The U.S. cold snap is driving up natural gas and electricity prices in the Northeast, because of fuel constraints and record demand for heat across most of the country surpassing the 2014 polar vortex.

Natural gas prices in Boston jumped to nearly $35 per unit, compared to $2.40 in the shale-producing state of Pennsylvania.

The cost of supplying electricity to meet demand also is rising with the increasing fuel costs.

The rising cost comes as many in the Northeast have switched from heating oil to natural gas and much more of the electricity in the region is coming from natural gas-fired power plants.

The "locational marginal electricity price" in New England was approaching $200 per megawatt across most of the state on Thursday. The price reflects the cost of producing the next megawatt of electricity to meet demand. By comparison, Ohio prices floated around $45 per megawatt of demand of electricity.

The soaring prices had analysts and consumer groups saying this year's cold snap could far surpass that of the polar vortex of January 2014.

"As reported, natural gas prices recently reached levels not seen since the polar vortex," said David Holt, president of the Consumer Energy Alliance, representing nearly a half-million consumers, businesses and manufacturers.

Holt used the cold snap to underscore the need for more pipelines to link natural gas production in Pennsylvania with the demand centers in New England, which has a history of supply constraints because it's at the end of the nation's energy distribution route.

"New England families will continue to be crushed by the untenable costs of energy prices this winter, and every foreseeable winter, unless our policymakers make energy affordability a priority," Holt said. "It is imperative state legislators and the region’s public utility commissioners get serious about the burden facing New England energy consumers.”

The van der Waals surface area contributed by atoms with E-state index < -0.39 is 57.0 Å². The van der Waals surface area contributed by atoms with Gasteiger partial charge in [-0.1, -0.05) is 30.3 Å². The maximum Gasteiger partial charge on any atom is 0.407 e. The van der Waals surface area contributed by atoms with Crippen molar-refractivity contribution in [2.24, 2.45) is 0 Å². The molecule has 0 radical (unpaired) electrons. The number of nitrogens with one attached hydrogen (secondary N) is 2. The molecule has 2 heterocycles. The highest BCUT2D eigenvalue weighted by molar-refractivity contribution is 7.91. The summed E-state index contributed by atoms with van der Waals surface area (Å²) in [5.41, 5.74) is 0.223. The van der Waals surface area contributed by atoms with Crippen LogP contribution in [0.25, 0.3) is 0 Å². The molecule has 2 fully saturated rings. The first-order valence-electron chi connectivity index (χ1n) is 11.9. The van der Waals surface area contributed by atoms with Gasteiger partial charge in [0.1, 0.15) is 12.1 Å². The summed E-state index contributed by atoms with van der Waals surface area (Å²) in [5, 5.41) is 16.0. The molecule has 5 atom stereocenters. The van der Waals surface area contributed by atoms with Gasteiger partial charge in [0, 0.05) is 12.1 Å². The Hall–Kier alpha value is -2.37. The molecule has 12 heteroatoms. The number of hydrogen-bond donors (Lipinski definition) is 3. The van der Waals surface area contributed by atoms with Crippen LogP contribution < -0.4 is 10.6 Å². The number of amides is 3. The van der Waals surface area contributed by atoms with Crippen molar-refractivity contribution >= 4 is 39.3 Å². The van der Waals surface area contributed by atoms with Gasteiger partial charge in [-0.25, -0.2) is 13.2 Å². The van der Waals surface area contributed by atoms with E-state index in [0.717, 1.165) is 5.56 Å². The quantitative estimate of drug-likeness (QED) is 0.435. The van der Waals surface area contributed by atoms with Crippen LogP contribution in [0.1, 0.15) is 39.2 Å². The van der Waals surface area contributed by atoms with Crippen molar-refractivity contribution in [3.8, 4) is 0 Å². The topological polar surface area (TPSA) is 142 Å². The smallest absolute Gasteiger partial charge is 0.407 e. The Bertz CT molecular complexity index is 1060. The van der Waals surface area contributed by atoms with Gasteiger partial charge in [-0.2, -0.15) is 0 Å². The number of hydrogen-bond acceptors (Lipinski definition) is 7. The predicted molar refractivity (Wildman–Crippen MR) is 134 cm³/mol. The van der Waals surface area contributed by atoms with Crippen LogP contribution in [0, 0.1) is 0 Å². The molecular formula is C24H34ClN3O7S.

Bradley Harvey, chief meteorologist with the consulting firm Radiant Solutions, said the arctic blast will continue to see temperatures drop to the single digits in Chicago, New York, and Boston into next week.

“The Arctic is open for the coldest period in several years for the eastern half of the United States,” he said. The period of cold is projected to surpass the polar vortex of the 2013-14 winter heating season.

Harvey said the period between Christmas Day and Jan. 3 is expected to yield the highest number of days of significant heating demand, outpacing the 2014 polar vortex that brought stifling cold to much of the eastern United States.

"However, the extreme chill does not look to have much staying power beyond the first few days of January as a pattern shift is expected to bring temperatures back to near and just below normal," according to the consulting firm.

The 2018 January weather forecast shows the cold lifting after next week, according to the analysts. January will not be as cold as the polar vortex in 2014, but it will be significantly colder than last January.